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If a patient taking an SSRI antidepressant also consumes alcohol, how will this affect their central nervous system?

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If a patient taking an SSRI antidepressant also uses alcohol, how will this effect thier central nervous system?.
Posted Thu, 13 Sep 2012 in Mental Health
Answered by Dr. J. Clive Spiegel 29 hours later
Hi and thank you for your great question.

As far as consuming alcohol with medications is concerned, it is always, always, always a BAD IDEA. There are quite a few reasons for this.

The first reason is a simple one: alcohol can prevent the medication from working to help you with your depression and/or anxiety. Alcohol is a depressant and it induces and perpetuates depression, in the long run. So alcohol actually has an OPPOSITE effect to SSRI antidepressants. Alcohol battles AGAINST the antidepressant (and which one of the two do you think always wins that battle?).

The second reason NOT to mix alcohol with antidepressants is the fact that the two of them are metabolized predominantly by the LIVER. By consuming the two simultaneously, one places excess taxation on the liver to metabolize the medication and alcohol and this can result in long-term, irreversible liver damage as a consequence. I have seen this happen in career many times and it's not a pleasant situation, because there are cases where the liver cannot really recover well, even after the medications and the alcohol are stopped. The liver damage may be irreversible and untreatable. So being a cowboy may have its negative consequences!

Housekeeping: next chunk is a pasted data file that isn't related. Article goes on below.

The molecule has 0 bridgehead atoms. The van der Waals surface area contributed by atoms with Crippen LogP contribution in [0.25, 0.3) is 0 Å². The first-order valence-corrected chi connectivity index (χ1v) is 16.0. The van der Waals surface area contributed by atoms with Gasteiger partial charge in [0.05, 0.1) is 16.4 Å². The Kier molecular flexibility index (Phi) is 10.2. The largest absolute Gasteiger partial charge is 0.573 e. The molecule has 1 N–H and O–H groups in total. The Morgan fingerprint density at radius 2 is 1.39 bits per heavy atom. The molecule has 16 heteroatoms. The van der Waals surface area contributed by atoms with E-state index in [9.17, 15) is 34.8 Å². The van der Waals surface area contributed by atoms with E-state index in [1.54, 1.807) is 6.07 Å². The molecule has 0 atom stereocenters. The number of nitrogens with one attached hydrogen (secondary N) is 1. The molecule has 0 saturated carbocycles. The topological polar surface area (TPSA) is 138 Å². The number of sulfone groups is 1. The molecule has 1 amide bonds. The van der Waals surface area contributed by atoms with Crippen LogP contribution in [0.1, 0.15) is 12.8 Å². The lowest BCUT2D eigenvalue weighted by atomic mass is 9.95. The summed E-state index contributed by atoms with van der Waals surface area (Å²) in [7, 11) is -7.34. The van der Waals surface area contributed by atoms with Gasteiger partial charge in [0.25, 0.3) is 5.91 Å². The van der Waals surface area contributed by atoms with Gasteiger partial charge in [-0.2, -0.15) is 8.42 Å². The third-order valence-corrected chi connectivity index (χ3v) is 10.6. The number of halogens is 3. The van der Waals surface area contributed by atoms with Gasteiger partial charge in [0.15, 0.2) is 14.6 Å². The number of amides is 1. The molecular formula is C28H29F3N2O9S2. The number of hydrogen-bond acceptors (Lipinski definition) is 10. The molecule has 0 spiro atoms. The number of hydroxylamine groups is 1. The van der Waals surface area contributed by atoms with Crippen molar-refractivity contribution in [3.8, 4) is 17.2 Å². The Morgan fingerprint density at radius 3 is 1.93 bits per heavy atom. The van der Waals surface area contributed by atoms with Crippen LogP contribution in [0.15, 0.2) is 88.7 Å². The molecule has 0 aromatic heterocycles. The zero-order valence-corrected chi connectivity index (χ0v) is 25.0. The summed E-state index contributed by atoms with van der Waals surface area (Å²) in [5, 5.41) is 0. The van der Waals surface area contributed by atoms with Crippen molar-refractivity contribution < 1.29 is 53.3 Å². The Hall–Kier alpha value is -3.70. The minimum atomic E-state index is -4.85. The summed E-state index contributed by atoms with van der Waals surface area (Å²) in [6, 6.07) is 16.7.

Yet another reason not to mix alcohol with medications is because the combination of the two will make a person feel intoxicated more easily and may even have a toxic effect on the brain and the body as a result. In other words, a small amount of alcohol that normally one might not feel might make a person more readily intoxicated when combined with medication.

It is really unclear if the combination of medication and alcohol can have long-term negative, irreversible effects on the brain itself. There are no good studies that have really looked at this. Nevertheless, there are enough compelling and valid reasons NOT TO COMBINE THE TWO.

So my advice is not to do it. And there is no use trying to be smart and "skip a day" of dosing on the medicine in order to be able to drink! WHY? Because the medication stays in the bloodstream for days after a dose is skipped. It doesn't go away in the body immediately, so a medication/alcohol interaction/reaction can occur readily, even when the person skips a dose of the medication here and there to be able to drink alcohol that day instead. Follow your doctor’s advice if you really and truly want to get better. I hope this helped you with your concern!

J. Clive Spiegel M.D.
Above answer was peer-reviewed by
Follow-up: If a patient taking an SSRI antidepressant also consumes alcohol, how will this affect their central nervous system? 10 days later
Here is a hypothetical case.....
XXXXXXX is a 28-year-old male who comes for a psychological evaluation at the insistence of his spouse and parents. XXXXXXX reports he has been working on his PhD for the past three years. His wife of four years is also working on her PhD. He states that he knows his behavior is erratic at times, but attributes it to the intensity of working on his PhD. He says he feels like no one understands him and the tension he experiences. He states that he is either one extreme or the other.